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How to get ahead in customer experience

22nd Nov 2016
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A major consequence of the digital era for consumer-facing companies is that brand loyalty is no longer a certainty.

The ease with which customers can now sign up to services and then stop using them means it’s much easier for customers to switch brands when they feel they aren’t getting the level of service they desire. With the number of retail and service brands far greater than in the days of high street dominance, there is no shortage of businesses competing for attention. 

To differentiate themselves in this competitive market, successful consumer-facing businesses need to invest in providing a superlative customer experience.

What consumers want

When interacting with brands, consumers want a flawless, fast and smooth experience that meets their constantly and rapidly-changing expectations.

A fiddly registration process or an extra screen to complete a transaction can be enough to prompt consumers to opt for another brand. Likewise, a moment that delights customers as they interact with a service – a spot-on recommendation, an appealing graphical interface or a useful tool – can be enough for them come back to the same brand when they need that particular service again.

It’s therefore concerning that just 14% of customer experience decision makers quizzed by research commissioned by Avanade and customer experience platform provider Sitecore feel they are keeping a step ahead of changing customer expectations.

Those brands that have fallen behind customer expectations, or are merely meeting them, can no longer assume they will have guaranteed lifetime customers, or even continue to have a successful business.

What’s holding companies back?

The research revealed a strong appetite from brands to invest in customer experience and develop a formal strategy to make the necessary changes.

But there are clearly issues to be tackled: 88% of customer experience decision makers said they face obstacles in their efforts to provide a good customer experience. These obstacles include systems that need updating, a lack of internal skills and inability to provide a seamless experience or analyse disparate customer data.

It’s therefore unsurprising that such a low proportion of customer experience decision makers feel they are keeping pace with customer expectations. Indeed, it seems that many brands are some way off delivering the right customer experience – a problematic situation given the increasing role it plays in helping brands stand out from the crowd.

There is a lot of work to do. To use customer experience as a true differentiator, brands requires a fundamental shake-up in their approach to customers which includes designing customer journeys, creating internal alignment of processes, and modernizing the systems needed to support the experience.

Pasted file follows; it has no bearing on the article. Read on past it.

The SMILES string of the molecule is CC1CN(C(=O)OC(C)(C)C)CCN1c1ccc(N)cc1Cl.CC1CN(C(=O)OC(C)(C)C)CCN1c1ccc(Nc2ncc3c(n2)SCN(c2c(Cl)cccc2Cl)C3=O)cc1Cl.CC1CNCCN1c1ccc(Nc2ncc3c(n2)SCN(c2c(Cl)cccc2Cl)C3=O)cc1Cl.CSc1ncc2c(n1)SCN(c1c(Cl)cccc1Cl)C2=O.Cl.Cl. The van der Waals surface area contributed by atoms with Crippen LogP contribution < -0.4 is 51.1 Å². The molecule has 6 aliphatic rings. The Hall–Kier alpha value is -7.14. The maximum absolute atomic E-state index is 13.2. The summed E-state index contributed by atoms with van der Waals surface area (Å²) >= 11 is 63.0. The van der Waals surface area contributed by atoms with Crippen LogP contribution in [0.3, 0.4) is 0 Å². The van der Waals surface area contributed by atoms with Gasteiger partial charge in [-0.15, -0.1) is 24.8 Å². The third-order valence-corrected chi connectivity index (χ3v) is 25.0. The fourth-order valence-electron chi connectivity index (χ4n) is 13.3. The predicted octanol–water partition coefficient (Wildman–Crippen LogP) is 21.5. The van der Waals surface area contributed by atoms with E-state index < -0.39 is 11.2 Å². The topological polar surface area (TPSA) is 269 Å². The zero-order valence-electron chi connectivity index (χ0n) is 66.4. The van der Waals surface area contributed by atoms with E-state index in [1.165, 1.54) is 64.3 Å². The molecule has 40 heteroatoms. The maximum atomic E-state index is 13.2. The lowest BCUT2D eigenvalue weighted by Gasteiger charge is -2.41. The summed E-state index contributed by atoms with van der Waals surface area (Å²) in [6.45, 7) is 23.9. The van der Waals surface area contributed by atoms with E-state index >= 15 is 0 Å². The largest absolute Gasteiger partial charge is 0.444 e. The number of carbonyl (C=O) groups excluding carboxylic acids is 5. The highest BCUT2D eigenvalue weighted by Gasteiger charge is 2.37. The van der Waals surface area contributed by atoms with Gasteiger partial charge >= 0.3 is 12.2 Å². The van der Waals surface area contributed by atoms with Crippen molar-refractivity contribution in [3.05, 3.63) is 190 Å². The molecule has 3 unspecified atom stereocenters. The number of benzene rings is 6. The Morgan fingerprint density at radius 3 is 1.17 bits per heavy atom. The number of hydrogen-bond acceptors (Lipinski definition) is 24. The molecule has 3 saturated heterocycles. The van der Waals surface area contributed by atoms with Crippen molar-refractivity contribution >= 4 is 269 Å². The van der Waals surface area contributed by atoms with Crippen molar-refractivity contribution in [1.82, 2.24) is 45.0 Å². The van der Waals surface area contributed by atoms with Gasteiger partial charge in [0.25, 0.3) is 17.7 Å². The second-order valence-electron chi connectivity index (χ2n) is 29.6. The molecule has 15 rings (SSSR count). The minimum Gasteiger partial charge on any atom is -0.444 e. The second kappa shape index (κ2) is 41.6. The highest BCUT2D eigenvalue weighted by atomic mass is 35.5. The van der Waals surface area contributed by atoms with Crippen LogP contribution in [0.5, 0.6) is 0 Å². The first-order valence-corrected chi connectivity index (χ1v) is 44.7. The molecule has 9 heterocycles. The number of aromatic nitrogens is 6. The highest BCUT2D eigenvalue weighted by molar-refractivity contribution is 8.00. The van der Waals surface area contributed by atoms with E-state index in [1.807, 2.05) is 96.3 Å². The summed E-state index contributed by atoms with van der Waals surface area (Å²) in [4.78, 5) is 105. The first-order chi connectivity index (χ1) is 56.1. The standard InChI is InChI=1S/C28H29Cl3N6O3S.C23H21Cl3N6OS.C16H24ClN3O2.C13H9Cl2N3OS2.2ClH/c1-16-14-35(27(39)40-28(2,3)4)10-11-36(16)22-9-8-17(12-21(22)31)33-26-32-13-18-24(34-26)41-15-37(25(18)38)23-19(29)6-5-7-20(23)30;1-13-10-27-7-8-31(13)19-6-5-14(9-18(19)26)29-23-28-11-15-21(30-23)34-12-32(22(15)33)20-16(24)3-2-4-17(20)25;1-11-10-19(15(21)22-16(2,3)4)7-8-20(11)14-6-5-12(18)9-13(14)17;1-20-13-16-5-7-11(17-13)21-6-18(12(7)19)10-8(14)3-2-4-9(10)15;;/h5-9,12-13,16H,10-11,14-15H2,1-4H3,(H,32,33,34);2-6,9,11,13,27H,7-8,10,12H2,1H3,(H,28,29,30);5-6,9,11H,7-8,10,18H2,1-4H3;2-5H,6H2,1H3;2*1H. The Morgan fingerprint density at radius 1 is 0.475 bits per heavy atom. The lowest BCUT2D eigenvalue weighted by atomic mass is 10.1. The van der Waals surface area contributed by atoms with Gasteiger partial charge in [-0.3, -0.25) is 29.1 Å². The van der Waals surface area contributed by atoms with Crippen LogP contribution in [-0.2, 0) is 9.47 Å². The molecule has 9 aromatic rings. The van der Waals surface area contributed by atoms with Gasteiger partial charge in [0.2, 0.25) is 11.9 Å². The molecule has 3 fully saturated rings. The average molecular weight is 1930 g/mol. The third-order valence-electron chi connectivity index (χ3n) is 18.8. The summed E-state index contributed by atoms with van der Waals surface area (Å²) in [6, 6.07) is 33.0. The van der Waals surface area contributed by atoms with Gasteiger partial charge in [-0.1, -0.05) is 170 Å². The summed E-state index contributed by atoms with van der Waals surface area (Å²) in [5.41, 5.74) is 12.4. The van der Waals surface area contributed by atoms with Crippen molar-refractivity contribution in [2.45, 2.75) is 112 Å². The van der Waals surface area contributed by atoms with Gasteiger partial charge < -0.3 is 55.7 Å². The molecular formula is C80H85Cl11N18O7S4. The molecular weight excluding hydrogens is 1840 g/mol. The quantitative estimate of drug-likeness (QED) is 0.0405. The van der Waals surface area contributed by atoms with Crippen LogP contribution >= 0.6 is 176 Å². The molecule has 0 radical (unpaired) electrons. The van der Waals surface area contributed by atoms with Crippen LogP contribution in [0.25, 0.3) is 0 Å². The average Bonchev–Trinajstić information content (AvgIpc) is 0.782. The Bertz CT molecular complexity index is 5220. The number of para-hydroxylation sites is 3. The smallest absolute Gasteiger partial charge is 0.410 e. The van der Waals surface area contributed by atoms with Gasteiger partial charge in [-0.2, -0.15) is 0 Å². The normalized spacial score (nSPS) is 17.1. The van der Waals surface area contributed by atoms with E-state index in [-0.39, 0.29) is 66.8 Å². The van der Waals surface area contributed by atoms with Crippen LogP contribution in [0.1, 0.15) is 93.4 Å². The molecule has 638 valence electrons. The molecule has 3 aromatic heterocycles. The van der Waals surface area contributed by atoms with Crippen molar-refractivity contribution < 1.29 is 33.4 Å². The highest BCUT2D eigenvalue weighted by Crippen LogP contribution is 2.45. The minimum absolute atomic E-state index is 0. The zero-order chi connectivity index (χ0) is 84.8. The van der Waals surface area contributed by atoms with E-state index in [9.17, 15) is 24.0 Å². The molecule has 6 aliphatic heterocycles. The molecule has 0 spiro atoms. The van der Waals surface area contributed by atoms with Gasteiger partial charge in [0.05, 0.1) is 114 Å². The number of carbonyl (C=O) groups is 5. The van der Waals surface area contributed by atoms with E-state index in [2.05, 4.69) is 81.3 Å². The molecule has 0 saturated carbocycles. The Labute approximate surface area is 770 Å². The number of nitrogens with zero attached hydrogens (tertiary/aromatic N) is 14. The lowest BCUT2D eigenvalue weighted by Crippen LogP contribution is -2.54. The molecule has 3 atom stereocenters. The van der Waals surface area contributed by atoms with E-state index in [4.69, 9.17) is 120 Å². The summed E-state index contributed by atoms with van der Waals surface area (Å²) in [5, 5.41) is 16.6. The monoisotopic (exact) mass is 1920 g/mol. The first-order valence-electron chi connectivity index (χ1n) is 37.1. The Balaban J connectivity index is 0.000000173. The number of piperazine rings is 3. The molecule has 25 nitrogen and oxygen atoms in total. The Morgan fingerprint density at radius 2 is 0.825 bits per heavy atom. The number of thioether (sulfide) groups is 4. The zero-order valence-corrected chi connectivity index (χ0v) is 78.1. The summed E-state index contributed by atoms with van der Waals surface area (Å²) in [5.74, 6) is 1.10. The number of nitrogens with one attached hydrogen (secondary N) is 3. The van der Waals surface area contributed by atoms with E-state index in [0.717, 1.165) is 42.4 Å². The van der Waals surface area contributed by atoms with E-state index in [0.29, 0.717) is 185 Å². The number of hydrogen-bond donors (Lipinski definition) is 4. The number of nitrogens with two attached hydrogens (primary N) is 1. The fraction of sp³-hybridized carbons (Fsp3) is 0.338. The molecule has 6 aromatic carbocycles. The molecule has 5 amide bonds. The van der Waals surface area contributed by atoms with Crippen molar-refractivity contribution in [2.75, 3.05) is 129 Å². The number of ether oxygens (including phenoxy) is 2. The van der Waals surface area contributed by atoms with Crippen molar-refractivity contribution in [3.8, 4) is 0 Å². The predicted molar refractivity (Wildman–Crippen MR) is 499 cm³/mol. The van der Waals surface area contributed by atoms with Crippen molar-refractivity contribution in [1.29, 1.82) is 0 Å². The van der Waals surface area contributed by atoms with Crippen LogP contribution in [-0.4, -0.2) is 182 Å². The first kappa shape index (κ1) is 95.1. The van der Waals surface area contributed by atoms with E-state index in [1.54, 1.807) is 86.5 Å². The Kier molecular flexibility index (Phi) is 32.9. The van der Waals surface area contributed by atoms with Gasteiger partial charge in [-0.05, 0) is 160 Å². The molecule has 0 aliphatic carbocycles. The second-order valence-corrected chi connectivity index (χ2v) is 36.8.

This approach requires new skills and techniques, and many companies, particularly those lacking in-house expertise, find that it makes sense to bring in a third party to assist with the transition and make their investment in customer experience count. Showing the value of this approach, half (50%) of respondents said they are benefiting by tapping into third party expertise and investing in skills.

Keeping the eyes on the prize

The research also revealed how a focus on customer experience can pay off.

Of the companies that have invested in customer experience over the past 12 months, more than half (58%) saw increased customer satisfaction, while 45% experienced increased customer loyalty and a similar proportion enjoyed increased customer retention and acquisition.

There were financial benefits too, with respondents saying that revenue and profitability were boosted by customer experience investment.

This all adds up to a healthy return on investment, with the research finding that the average return for every $1 spent on customer experience was $3, a figure that rose to $5 in the financial services sector.

An obvious choice

When it comes to customer experience, organisations that follow a business as usual approach will leave themselves vulnerable to competitors that are being more proactive. Failing to address the changing expectations of consumers will result in a loss of competitive edge and a steadily shrinking customer base.

As the research shows, failing to invest in customer experience also means losing out on a huge opportunity to boost the financial bottom line.

On the other hand, those companies that invest the necessary time, effort and resources into creating the right digital customer experience will achieve positive results for their business, both in the long and short term. 

The choice about whether or not to invest in customer experience therefore seems obvious.

No time like the present

Many brands are already making significant progress in transforming their customer experience to cater for the rapidly evolving demands of consumers. It’s therefore crucial that the brands that have yet to take any action get the ball rolling with their own initiatives.

By putting resources into customer experience that is suitable for the digital era and can adapt to the ever-changing demands of customers, brands will give themselves the opportunity to not only tick a box but to delight customers in a way that will take their business to a new level.

Annette Giardina, Digital Customer Lead, Avanade UK

www.avanade.com 

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